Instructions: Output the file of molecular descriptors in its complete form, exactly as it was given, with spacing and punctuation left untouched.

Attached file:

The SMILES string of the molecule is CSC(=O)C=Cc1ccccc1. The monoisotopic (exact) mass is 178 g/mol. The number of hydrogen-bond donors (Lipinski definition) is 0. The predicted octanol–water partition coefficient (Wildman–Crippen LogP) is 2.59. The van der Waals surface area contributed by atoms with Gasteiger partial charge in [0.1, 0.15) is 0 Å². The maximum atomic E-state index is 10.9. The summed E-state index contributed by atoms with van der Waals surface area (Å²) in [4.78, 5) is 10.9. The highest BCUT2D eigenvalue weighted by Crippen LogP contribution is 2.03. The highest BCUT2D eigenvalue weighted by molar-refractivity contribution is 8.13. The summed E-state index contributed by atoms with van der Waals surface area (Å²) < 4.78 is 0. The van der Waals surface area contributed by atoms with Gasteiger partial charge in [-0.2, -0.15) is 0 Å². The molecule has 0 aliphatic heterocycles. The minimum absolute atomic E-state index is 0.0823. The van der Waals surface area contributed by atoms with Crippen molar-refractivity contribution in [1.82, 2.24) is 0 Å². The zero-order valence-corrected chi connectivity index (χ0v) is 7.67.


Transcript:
The SMILES string of the molecule is CSC(=O)C=Cc1ccccc1. The monoisotopic (exact) mass is 178 g/mol. The number of hydrogen-bond donors (Lipinski definition) is 0. The predicted octanol–water partition coefficient (Wildman–Crippen LogP) is 2.59. The van der Waals surface area contributed by atoms with Gasteiger partial charge in [0.1, 0.15) is 0 Å². The maximum atomic E-state index is 10.9. The summed E-state index contributed by atoms with van der Waals surface area (Å²) in [4.78, 5) is 10.9. The highest BCUT2D eigenvalue weighted by Crippen LogP contribution is 2.03. The highest BCUT2D eigenvalue weighted by molar-refractivity contribution is 8.13. The summed E-state index contributed by atoms with van der Waals surface area (Å²) < 4.78 is 0. The van der Waals surface area contributed by atoms with Gasteiger partial charge in [-0.2, -0.15) is 0 Å². The molecule has 0 aliphatic heterocycles. The minimum absolute atomic E-state index is 0.0823. The van der Waals surface area contributed by atoms with Crippen molar-refractivity contribution in [1.82, 2.24) is 0 Å². The zero-order valence-corrected chi connectivity index (χ0v) is 7.67.